“We have told the ERC that the document needs to be reviewed because we don’t agree with its contents just as we did not agree with the Lahmeyer masterplan,” said Collins Juma, KNEB managing director. Amu Power chief operating officer Cyrus Kirima said the private sector, which was not involved in the preparation of the document, is baffled by the recommendations.

“The plan is contradicting because the government is pushing us to build the coal power plant to stabilise the grid, yet the document says the plant will cause supply-demand imbalance. I don’t know the official position,” he said.


He added that Amu Power has been in touch with the ERC to understand the criteria used in coming up with the recommendations, because Kenya is at a point where demand for electricity is growing as a result of economic and population growth.

However, on the regional front the plan praises Kenya’s commitment to interconnecting with neighbouring countries and part of regional power pools.

“Interconnections provide mutual benefits such as purchasing energy from neighbouring countries at a lower price and receiving additional security of supply. In this regard, it is recommended to further extend interconnections with neighbouring countries in the long term,” it states.

According to the plan, the total installed capacity over the next two decades is projected to increase from 2,234MW in 2017 to 7,213MW in 2030 and 9,932 MW in 2037.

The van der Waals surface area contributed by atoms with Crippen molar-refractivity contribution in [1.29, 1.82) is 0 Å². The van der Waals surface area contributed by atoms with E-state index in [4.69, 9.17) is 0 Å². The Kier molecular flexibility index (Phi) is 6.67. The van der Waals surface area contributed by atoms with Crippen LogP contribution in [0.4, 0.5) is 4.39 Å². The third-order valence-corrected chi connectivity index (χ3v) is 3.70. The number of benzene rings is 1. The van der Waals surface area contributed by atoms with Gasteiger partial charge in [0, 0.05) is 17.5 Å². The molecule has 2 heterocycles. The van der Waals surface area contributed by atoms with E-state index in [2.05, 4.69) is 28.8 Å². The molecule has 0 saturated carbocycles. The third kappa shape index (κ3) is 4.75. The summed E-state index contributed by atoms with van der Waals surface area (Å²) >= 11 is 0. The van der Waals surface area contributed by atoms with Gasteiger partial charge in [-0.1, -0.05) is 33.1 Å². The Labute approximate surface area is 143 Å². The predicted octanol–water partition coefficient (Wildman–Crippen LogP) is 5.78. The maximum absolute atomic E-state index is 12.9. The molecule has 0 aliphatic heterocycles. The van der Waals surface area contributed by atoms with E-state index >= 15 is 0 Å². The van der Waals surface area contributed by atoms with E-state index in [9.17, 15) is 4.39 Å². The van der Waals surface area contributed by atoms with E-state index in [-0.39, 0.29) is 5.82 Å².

Over the period, generation from geothermal is expected to decrease from 29.1 per cent to 26.7 per cent, and hydropower from 36 per cent to 17.9 per cent, while coal should increase from zero per cent to 19.5 per cent.

In the immediate term, with the coming onstream of the 300MW Lake Turkana Wind Power this year, the importation of 400MW from Ethiopia from next year, the commissioning of the 158MW Olkaria V geothermal and other projects, the existing capacity is expected to rise to at least 3,900MW by 2020.

This would result in an average of 583MW excess electricity in 2019-2023 should demand grow moderately at the current average of six per cent per annum.

The plan raises the question about the logic behind investing of $20 billion in some projects.

In particular, it notes that the 981MW Lamu coal plant, which should be complete in 2024, would aggravate the projected supply-demand imbalance with a surplus margin above 1,500MW.

This would be 43 per cent above the sum of peak and required reserve, with 32 per cent excess energy during the year.

The plant would also impact the cost of energy, which is anticipated to increase from US Cents 8.30 per kilowatt hour (kWh) in 2018 to US Cents 16.86/kWh in 2024 before declining to a range between US Cents 14.06/kWh and US Cents 12.95/kWh in the period 2030-2037.

To avoid excess power production and to ensure the coal plant is not grossly underutilised should demand grow moderately, the plan recommends that the implementation of the plant be phased and consist of smaller units of 150MW each to minimise the requirement of primary reserves.

On nuclear, the plan recommends that Kenya defer the implementation of the $5 billion plant and rethink the model by scaling down the unit capacity.